You can also use pickling lime, which is calcium hydroxide, to make things crisper. Most instructions will have you soaking, rinsing and repeating until the water is clear. I also find this method a huge pain in the rear end.

My favorite option using pickle crisp, which you can find at any dry goods store or through the Ball website. Pickle crisp is calcium chloride and is a very common additive in the industrial canning process. It is easy to use (just add it directly to the jar), has the same effects as the cumbersome old soak/rinse/repeat ways and is actually less expensive per jar than the alternatives.

http://www.freshpreservingstore.com.../TCL+1440072750


Better living through modern technology I say! I'll add this to the OP for future reference too.

onemanlan posted:

Every recipe I've found has been for huge batches so I was looking for something a bit smaller, but I could be content with a large portion of it if need be.

How much do you want to make?

cocteau posted:

So basically, if I just mix up a batch and pressure can it to, say 11 lbs for an hour, am I going to be okay? Should I stew it first or let the pressure canning do the cooking?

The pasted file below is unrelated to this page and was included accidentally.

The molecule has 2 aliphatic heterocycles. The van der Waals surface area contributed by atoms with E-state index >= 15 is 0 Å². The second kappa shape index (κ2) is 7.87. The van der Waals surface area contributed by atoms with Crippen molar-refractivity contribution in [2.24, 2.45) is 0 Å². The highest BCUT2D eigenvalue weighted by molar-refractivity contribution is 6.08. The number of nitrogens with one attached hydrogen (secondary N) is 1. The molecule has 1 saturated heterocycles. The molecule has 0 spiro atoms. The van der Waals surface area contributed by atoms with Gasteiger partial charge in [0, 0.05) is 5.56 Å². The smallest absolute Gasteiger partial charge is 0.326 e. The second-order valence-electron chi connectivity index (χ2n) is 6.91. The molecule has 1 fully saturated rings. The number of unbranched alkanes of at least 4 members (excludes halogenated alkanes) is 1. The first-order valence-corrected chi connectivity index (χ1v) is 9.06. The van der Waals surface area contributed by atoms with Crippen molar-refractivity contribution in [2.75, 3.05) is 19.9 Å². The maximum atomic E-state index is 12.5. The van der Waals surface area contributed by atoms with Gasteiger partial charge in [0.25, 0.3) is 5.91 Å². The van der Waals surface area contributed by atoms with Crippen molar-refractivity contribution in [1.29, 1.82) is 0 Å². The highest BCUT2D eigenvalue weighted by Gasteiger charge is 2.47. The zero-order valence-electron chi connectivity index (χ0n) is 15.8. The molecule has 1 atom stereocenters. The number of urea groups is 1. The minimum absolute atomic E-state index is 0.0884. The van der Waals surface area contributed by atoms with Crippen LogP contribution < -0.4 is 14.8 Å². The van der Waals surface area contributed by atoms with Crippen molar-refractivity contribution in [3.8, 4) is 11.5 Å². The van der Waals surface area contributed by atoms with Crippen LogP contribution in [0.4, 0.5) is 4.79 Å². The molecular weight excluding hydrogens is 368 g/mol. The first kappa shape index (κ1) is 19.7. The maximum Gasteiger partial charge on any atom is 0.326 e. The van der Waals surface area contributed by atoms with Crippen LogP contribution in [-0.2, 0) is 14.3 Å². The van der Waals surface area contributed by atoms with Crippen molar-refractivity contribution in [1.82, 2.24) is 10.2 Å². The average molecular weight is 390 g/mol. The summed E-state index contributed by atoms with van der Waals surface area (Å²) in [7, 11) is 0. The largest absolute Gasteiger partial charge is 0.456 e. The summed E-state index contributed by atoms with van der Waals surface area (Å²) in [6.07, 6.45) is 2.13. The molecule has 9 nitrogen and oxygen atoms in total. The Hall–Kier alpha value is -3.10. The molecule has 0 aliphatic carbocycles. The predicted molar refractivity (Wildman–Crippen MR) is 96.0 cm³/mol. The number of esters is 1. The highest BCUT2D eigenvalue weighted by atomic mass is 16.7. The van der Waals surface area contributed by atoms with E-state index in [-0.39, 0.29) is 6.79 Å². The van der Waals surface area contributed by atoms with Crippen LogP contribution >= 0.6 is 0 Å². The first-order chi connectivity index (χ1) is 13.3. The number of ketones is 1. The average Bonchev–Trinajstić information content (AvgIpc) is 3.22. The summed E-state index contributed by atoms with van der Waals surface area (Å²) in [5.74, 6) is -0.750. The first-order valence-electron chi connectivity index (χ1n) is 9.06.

A good rule for pressure canning your own recipes is to look at the time chart and use the instructions for the ingredient that takes the longest processing time. That path may lead to really terrible texture. This is what I do with my veggie stock and it works well, albeit I don't need to worry about texture or overcooking.

I don't have ratatouille canning experience and checking my cookbook collection came up with no luck for a recipe. I'd go to your local book store and check the canning cookbooks or the manual that came with you pressure canner to see if you have more luck.

Joe Friday fucked around with this message at Nov 3, 2011 around 22:25

onemanlan
Oct 4, 2006
I HAVE A MAN CRUSH ON YOU TOO, YOU LOVABLE FAGGOT!

I supposed I wouldn't want to make more than 10 jars of Chow Chow, but I suppose I could up my rate of eating it if I had more on hand. Do you have any specific recipes you like for this?

Crouton
Feb 10, 2006
And pray that there's intelligent life somewhere out in space, cuz there's bugger all down here on Earth.

Joe Friday posted: